Who, what, where, when, and why, why, why?

Kurt Vonnegut would have turned 100 years old in November, were he still alive today, but as he might say, “So it goes.” He passed away in 2007, but not before he left the world a literary fortune, including his thoughts on the key elements of a story. In a highly entertaining lecture (available on YouTube) he laid out the “science” behind stories: How they all follow various forms that can be graphed on a Y-axis of good and ill fortune and an X-axis of time. Where the character begins and ends, and what they overcome, creates the shape of what we call a story. These stories take about one of three forms, he thought, boiled down to “Boy meets girl,” “Man in hole,” and “Cinderella.”

As U of M communicators, we’re telling stories all the time—about research discoveries, medical successes, outreach/engagement, and education.

One example among many is the “Where It Starts” series, produced each February for Black History Month by University Relations and partners. The stories in the series focus on one or more of just three themes, and the questions asked reflect those. In short, the series asks participants about 1) Overcoming an obstacle in your path, 2) Finding your community, and 3) Finding or fulfilling your purpose. It’s not intentional, but you can probably see a parallel between each of these and Vonnegut’s three categories.

To get at these cores of the story, we ask questions around what the person was seeking at the moment of the above 1), 2), and/or 3); what or who they met that changed the situation; and what has been found because of it.

So, these are some shapes a story can take, but what are some ingredients?

In his famous book The Hero with a Thousand Faces, Joseph Campbell describes three elements (ingredients) of a story, boiled down to: departure, initiation, and return. Again, we can get to those elements in a nonfiction story by asking what caused our “character” to go down the path they took? What challenges did they encounter and overcome? What did they learn and how did it change them?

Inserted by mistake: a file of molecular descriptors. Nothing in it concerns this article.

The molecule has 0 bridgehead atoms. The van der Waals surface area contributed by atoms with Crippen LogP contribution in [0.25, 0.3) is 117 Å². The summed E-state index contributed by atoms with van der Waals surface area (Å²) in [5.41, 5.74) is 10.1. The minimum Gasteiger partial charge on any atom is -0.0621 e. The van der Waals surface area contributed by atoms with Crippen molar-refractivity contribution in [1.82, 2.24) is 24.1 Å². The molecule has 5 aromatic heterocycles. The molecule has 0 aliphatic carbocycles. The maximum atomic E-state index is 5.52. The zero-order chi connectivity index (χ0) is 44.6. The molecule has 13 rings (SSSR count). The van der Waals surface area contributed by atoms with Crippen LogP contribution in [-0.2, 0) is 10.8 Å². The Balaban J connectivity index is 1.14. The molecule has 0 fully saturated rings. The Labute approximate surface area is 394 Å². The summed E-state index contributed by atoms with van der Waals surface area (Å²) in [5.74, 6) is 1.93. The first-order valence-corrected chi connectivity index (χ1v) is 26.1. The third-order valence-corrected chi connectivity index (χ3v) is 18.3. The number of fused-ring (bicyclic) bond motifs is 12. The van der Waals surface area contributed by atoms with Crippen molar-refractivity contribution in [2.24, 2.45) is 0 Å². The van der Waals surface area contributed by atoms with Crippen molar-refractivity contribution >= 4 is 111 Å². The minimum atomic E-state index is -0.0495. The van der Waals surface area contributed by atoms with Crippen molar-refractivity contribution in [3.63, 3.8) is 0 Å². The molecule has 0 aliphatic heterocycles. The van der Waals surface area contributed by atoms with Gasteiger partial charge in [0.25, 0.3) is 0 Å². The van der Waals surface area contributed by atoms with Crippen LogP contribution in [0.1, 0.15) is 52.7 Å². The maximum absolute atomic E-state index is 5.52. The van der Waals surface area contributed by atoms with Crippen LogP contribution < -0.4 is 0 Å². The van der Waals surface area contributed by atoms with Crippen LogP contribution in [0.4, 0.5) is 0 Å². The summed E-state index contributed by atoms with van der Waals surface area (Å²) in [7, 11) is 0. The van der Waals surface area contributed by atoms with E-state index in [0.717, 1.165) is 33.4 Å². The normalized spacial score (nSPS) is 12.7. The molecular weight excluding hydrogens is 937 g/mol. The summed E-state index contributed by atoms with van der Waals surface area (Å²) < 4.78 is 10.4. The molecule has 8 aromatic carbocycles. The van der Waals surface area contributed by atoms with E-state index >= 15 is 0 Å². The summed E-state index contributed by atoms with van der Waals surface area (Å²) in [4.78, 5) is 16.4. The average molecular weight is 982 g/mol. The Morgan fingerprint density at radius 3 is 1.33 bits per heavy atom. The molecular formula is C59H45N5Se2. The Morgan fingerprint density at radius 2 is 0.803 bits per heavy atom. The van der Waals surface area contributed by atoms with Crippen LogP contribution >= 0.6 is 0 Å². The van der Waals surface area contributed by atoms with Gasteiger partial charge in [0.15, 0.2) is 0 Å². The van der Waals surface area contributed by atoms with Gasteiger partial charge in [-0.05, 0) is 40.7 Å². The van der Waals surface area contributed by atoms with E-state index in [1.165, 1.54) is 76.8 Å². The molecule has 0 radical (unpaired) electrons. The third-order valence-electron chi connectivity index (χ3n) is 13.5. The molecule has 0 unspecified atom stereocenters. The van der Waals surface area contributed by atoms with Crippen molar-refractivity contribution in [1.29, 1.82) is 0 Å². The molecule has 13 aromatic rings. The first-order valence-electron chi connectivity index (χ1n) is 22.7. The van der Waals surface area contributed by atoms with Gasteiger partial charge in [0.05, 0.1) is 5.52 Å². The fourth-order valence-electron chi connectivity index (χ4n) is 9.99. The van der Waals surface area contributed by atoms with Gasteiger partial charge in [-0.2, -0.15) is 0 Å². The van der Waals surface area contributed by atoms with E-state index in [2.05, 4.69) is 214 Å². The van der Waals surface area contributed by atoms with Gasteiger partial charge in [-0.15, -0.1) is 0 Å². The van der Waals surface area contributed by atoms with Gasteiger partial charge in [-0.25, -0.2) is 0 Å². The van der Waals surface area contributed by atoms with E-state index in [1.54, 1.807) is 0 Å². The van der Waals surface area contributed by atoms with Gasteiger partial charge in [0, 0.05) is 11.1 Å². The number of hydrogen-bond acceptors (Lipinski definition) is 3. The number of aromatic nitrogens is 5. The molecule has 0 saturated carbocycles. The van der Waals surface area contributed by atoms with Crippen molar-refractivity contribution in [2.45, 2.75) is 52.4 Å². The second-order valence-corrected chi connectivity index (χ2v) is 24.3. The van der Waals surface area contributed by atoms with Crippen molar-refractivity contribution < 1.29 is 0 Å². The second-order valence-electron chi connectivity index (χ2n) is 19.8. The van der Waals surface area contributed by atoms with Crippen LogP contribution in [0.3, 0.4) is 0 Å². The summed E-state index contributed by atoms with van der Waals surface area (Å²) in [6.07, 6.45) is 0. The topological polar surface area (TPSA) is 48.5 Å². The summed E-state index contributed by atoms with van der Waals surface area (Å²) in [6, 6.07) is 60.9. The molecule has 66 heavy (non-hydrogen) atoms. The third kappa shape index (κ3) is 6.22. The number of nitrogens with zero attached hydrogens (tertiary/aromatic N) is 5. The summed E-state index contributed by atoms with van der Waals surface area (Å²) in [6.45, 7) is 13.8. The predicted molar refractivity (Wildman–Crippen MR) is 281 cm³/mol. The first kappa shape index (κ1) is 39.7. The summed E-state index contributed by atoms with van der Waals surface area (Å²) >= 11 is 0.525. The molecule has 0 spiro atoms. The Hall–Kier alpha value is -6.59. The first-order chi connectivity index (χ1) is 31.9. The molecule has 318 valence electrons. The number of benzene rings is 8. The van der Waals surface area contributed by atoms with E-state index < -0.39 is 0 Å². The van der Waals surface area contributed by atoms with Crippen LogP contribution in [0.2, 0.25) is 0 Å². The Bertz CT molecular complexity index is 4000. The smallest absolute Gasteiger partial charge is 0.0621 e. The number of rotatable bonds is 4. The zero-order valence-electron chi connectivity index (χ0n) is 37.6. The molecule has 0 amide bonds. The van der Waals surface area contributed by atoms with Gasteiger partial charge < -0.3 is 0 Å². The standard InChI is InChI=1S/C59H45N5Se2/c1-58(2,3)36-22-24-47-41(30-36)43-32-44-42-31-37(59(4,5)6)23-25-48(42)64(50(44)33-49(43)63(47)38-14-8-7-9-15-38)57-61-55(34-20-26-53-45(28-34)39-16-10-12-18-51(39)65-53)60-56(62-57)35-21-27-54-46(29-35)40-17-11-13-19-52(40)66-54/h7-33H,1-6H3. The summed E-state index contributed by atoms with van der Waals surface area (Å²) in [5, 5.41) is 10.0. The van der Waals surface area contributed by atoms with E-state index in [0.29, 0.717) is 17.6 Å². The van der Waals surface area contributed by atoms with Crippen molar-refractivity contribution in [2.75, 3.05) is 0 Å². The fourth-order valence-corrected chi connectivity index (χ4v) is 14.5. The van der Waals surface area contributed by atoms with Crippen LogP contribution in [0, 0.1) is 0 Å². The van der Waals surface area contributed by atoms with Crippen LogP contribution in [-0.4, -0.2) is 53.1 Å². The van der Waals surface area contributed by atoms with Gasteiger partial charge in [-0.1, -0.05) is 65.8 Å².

Journalism, of course, teaches the 6 w’s (or 5 w’s and an h) to get at a story: Who, what, where, when, why, and how. When writing a feature, or a person-centered story, I always think about this as the who, what, where, when, how, and why, why, why. The “why” gets at what your “character” cares about, what motivates or drives them, what brings to light their passion/feeling. If “Man in hole” doesn’t care enough to get out of said hole, you have a problem, but not likely a very good story. And if you don’t ask about why, you may not have a story that is going to resonate on a deeper level with readers.

U of M story-sharing meetings: About once per quarter, communicators from around the U of M meet to discuss University stories. Email Kelly O'Hara Dyer (ohara119@umn.edu), editor of Minnesota Alumni magazine, to receive email notifications about the meeting.

Disclaimer: There are a thousand caveats to all of this, of course, not the least of which being that the stories of our and others’ lives don’t always abide by the rules. And of course, it depends on the kind of story you’re trying to tell—particularly whether it is person-centered, which may be the case in many features you encounter but perhaps not in many news releases.